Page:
By Kyle McCarthy
Most collective bargaining negotiations follow the path of a typical bar fight. Each side spouts off a few ridiculous boasts to incite the other party, lands a couple of glancing blows and walks away generally in tact with a few scratches to prove the tussle actually happened.
Aside from the public sniping that grabbed headlines in the latter stages of 2009 and subsided over the past few weeks as both sides substituted negotiating stances for incendiary proclamations, the ongoing CBA talks between MLS and the MLS Players Union have followed a kinder, gentler path best represented by a few notable displays of togetherness.
The most impressive instances of unity involve the parties on either side of the table. The leaders chosen by MLS and the Union represent a diverse set of interests that make finding common ground difficult even among allies, yet have maintained the type of internal solidarity required for effective negotiation.
MLS now possesses a diverse investor group encompassing the spectrum from the spend-as-much-as-we-can-to-win-games new guard to the firm backers of the restrictive single-entity structure that guided the league through the economic difficulties at the turn of the century. The Union faces perhaps a more difficult task of trying to build a consensus with rookies, veterans, domestic and foreign players all enjoying varying amounts of contractual protections and compensation packages.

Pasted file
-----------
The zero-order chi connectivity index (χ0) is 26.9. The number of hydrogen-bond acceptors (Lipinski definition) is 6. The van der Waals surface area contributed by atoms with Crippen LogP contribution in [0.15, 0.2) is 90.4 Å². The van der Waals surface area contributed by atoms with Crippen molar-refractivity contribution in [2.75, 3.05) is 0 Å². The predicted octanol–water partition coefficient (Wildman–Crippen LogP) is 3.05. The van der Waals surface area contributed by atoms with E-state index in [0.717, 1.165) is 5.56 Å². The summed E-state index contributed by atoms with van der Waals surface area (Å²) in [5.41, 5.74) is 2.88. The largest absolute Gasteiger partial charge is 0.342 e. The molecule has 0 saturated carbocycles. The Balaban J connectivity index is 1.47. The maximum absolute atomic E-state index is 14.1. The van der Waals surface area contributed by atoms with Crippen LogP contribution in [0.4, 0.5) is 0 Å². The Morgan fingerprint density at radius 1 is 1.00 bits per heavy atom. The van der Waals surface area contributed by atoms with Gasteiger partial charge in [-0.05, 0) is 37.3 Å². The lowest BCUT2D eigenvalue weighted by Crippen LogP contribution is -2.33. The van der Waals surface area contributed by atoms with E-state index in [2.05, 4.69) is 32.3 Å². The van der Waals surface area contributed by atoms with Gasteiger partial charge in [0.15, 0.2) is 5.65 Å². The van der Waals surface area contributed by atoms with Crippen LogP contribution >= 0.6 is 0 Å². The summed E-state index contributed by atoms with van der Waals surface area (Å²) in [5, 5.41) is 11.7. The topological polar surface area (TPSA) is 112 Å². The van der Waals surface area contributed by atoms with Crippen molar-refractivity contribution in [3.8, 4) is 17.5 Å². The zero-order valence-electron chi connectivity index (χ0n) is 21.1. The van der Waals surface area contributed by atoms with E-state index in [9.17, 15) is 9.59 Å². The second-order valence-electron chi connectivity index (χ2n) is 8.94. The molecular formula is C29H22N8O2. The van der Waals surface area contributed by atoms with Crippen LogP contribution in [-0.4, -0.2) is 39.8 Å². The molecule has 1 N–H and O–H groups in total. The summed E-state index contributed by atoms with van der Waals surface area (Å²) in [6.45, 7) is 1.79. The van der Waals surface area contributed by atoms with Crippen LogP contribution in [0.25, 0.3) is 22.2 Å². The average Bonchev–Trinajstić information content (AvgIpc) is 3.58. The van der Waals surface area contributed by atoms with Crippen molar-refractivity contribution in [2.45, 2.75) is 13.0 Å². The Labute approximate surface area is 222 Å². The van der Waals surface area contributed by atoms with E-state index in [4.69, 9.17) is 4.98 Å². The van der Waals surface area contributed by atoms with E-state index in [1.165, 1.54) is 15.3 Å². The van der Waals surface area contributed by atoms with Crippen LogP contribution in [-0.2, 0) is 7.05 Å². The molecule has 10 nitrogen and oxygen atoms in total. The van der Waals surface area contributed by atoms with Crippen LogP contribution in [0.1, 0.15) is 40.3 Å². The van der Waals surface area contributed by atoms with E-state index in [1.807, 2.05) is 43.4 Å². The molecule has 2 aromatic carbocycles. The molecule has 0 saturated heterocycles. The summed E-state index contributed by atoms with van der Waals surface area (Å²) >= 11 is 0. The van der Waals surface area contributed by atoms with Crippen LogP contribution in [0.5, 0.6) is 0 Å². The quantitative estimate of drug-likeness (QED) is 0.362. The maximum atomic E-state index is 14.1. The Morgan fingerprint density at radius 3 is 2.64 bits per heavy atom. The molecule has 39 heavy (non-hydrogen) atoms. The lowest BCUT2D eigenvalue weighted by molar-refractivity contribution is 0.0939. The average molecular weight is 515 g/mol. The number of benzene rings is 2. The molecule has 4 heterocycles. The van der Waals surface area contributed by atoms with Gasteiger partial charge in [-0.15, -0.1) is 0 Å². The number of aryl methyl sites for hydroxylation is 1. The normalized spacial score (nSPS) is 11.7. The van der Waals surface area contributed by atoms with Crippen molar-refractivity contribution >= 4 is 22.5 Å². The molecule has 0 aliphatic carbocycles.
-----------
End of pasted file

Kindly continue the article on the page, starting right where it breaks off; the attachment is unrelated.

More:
Despite these inherent differences within the ranks, neither group has shown much in the way of public (or even private) dissension at this point. Locked in the type of negotiations that often fractures alliances, both sides can point to the current coherence as a laudable achievement, particularly for a Union that struggled to remain cohesive while negotiating the now-expired CBA implemented in December 2004.
The unity on either side of the table extends to the common goal shared by both parties: the desire to reach an accord prior to the start of the season without a work stoppage. This shared belief led to the 12-day reprieve that keeps both sides negotiating while players and teams prepare for the upcoming season without a CBA in place. While the extension isn't an agreement, it does show that both sides have made enough headway to narrow the disagreements to a couple of key areas and enter the final phase of the talks.